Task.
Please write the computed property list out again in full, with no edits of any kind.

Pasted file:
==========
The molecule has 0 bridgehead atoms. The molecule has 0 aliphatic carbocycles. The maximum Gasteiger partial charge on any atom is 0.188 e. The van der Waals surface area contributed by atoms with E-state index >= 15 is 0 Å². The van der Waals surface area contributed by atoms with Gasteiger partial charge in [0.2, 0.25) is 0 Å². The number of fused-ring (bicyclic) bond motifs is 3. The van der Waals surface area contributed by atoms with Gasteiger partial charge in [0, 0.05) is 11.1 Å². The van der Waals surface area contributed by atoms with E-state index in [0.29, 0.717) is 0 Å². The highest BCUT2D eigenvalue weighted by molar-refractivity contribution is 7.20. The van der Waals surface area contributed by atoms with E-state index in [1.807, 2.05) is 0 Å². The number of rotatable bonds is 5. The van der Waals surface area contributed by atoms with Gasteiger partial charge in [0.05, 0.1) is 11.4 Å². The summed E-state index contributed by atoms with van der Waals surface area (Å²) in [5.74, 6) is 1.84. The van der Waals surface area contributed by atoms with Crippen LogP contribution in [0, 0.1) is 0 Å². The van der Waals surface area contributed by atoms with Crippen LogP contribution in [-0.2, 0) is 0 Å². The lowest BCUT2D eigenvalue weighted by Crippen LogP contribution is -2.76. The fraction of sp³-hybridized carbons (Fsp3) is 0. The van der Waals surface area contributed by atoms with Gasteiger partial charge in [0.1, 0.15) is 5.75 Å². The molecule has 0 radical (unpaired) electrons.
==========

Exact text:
The molecule has 0 bridgehead atoms. The molecule has 0 aliphatic carbocycles. The maximum Gasteiger partial charge on any atom is 0.188 e. The van der Waals surface area contributed by atoms with E-state index >= 15 is 0 Å². The van der Waals surface area contributed by atoms with Gasteiger partial charge in [0.2, 0.25) is 0 Å². The number of fused-ring (bicyclic) bond motifs is 3. The van der Waals surface area contributed by atoms with Gasteiger partial charge in [0, 0.05) is 11.1 Å². The van der Waals surface area contributed by atoms with E-state index in [0.29, 0.717) is 0 Å². The highest BCUT2D eigenvalue weighted by molar-refractivity contribution is 7.20. The van der Waals surface area contributed by atoms with E-state index in [1.807, 2.05) is 0 Å². The number of rotatable bonds is 5. The van der Waals surface area contributed by atoms with Gasteiger partial charge in [0.05, 0.1) is 11.4 Å². The summed E-state index contributed by atoms with van der Waals surface area (Å²) in [5.74, 6) is 1.84. The van der Waals surface area contributed by atoms with Crippen LogP contribution in [0, 0.1) is 0 Å². The van der Waals surface area contributed by atoms with Crippen LogP contribution in [-0.2, 0) is 0 Å². The lowest BCUT2D eigenvalue weighted by Crippen LogP contribution is -2.76. The fraction of sp³-hybridized carbons (Fsp3) is 0. The van der Waals surface area contributed by atoms with Gasteiger partial charge in [0.1, 0.15) is 5.75 Å². The molecule has 0 radical (unpaired) electrons.